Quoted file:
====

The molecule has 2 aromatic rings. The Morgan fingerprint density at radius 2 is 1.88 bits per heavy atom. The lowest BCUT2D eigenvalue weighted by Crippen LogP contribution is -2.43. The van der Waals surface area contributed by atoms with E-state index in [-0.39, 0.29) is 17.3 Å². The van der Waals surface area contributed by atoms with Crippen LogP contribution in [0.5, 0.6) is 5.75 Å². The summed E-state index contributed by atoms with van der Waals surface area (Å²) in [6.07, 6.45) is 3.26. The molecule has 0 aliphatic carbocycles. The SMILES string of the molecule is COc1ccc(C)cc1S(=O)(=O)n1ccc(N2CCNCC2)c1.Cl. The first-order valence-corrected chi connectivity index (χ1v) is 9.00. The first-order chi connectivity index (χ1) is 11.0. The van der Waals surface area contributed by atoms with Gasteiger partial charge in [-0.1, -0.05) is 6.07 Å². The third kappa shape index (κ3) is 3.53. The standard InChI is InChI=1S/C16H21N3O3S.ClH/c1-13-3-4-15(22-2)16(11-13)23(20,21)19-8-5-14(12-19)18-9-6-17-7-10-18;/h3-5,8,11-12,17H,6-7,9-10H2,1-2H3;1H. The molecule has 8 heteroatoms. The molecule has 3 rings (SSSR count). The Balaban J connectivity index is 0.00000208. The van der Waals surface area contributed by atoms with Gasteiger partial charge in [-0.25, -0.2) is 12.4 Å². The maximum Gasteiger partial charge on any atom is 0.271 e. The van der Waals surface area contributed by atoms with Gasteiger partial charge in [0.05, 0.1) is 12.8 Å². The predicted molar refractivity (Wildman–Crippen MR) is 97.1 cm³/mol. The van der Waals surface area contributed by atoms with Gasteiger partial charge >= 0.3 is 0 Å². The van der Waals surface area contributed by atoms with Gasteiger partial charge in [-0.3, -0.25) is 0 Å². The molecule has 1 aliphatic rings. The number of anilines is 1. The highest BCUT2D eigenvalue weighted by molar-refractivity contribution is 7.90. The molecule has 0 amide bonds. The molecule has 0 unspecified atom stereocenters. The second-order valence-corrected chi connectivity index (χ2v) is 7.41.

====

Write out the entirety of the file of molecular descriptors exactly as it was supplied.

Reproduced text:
The molecule has 2 aromatic rings. The Morgan fingerprint density at radius 2 is 1.88 bits per heavy atom. The lowest BCUT2D eigenvalue weighted by Crippen LogP contribution is -2.43. The van der Waals surface area contributed by atoms with E-state index in [-0.39, 0.29) is 17.3 Å². The van der Waals surface area contributed by atoms with Crippen LogP contribution in [0.5, 0.6) is 5.75 Å². The summed E-state index contributed by atoms with van der Waals surface area (Å²) in [6.07, 6.45) is 3.26. The molecule has 0 aliphatic carbocycles. The SMILES string of the molecule is COc1ccc(C)cc1S(=O)(=O)n1ccc(N2CCNCC2)c1.Cl. The first-order valence-corrected chi connectivity index (χ1v) is 9.00. The first-order chi connectivity index (χ1) is 11.0. The van der Waals surface area contributed by atoms with Gasteiger partial charge in [-0.1, -0.05) is 6.07 Å². The third kappa shape index (κ3) is 3.53. The standard InChI is InChI=1S/C16H21N3O3S.ClH/c1-13-3-4-15(22-2)16(11-13)23(20,21)19-8-5-14(12-19)18-9-6-17-7-10-18;/h3-5,8,11-12,17H,6-7,9-10H2,1-2H3;1H. The molecule has 8 heteroatoms. The molecule has 3 rings (SSSR count). The Balaban J connectivity index is 0.00000208. The van der Waals surface area contributed by atoms with Gasteiger partial charge in [-0.25, -0.2) is 12.4 Å². The maximum Gasteiger partial charge on any atom is 0.271 e. The van der Waals surface area contributed by atoms with Gasteiger partial charge in [0.05, 0.1) is 12.8 Å². The predicted molar refractivity (Wildman–Crippen MR) is 97.1 cm³/mol. The van der Waals surface area contributed by atoms with Gasteiger partial charge >= 0.3 is 0 Å². The van der Waals surface area contributed by atoms with Gasteiger partial charge in [-0.3, -0.25) is 0 Å². The molecule has 1 aliphatic rings. The number of anilines is 1. The highest BCUT2D eigenvalue weighted by molar-refractivity contribution is 7.90. The molecule has 0 amide bonds. The molecule has 0 unspecified atom stereocenters. The second-order valence-corrected chi connectivity index (χ2v) is 7.41.